Also, practicing more with our partners has given us strategies as well as ideas on how to formulate our questions keeping the semi-structured approach in mind and not trying to speak over our interviewees but let them say whatever they want to say without interruptions because we might lose important information in the process.
Interview Methods & Tech Savvy_ness
When we got to class today, we talked mostly about how our day went over at Bolton Hill and that today marked the beginning of our technology session with Brian Plow. Brian Plow is an Urban anthropologist from my point of view because of the way he was able to explain how ethics is related to anthropology in a detailed way. The people we interview during our field work are the owners originally of the stories we tell but how we chose to convey the story to the world and attach another name to it is very complicated because we end up wrestling with our conscience.
I found this interesting because during the video he showed of ‘Janet’s Return’, I could feel nothing but pain, sorrow and nostalgia emtting from the ethnographic video he did and that was the message he was trying to convey. I hope to be able to speak for my ambassadors also because I want to be able to advocate, inform, enlighten, and educate the world about a side of Baltimore that most people do not get to see.
Also, I found the ‘Zoom Cameras’ to be the most interesting peice of technology so far that I have handled. I found them very easy to use and they were able to pick up a lot of sounds around me when I did the practice video which is what I aim to do some more before I start interviewing my participants. The tripods were easy to carry around which is very good for students who are not able to lift heavy equipments around daily when they are going out.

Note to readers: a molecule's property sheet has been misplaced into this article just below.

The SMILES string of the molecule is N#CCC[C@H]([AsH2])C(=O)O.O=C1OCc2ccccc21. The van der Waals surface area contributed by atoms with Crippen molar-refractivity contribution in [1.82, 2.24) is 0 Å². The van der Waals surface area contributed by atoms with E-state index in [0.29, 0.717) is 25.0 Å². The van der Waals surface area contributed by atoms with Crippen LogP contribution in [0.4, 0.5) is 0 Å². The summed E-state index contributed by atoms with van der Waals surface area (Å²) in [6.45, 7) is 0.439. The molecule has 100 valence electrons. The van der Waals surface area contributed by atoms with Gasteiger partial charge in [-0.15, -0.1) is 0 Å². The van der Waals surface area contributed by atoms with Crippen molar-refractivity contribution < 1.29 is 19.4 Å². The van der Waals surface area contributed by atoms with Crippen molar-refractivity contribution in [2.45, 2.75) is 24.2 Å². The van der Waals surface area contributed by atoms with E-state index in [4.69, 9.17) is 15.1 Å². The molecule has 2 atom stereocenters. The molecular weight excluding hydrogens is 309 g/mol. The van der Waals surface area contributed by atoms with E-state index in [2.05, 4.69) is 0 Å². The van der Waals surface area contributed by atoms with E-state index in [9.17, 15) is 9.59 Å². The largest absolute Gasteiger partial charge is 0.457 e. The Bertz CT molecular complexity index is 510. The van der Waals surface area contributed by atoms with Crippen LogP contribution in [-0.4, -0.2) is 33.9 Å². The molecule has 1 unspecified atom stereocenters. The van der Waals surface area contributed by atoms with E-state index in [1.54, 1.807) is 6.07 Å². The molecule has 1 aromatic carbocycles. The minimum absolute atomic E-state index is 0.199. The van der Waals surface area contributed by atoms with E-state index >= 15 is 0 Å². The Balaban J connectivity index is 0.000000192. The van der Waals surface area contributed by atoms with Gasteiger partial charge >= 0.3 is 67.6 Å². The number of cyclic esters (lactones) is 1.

Also, we talked about structured observation which basically means how one could use spatial arrangements to conversate nonverbally i.e. body language, eye contact (although this varies based on culture); analyzing the components of large and complelx natural behavioral settings, describing shifts in group size and composition. This is usually a detailed and more time consuming method because it involves the date, time, participants, description of participants and many other specific information about the research. It is definitely not recommended for this project because of the time span. In semi-structured interviews, the interviewer has a list of questions to ask in a particular order, but follows them flexibly according to what seems appropriate, following up on interesting responses from the interviewee. Likewise, the wording of the questions can change. If you are working with a team in which more than one person will be conducting interviews, it may be helpful to use semi-structured interviews in order to ensure that all of the topics of interest are covered in an agreed-upon way. This is probably more favorable than all methods of interviews we have discusssed in class so far.
Finally, with these said the semi-structured is the best method recommended for us which we would practice with next week and see how it works out.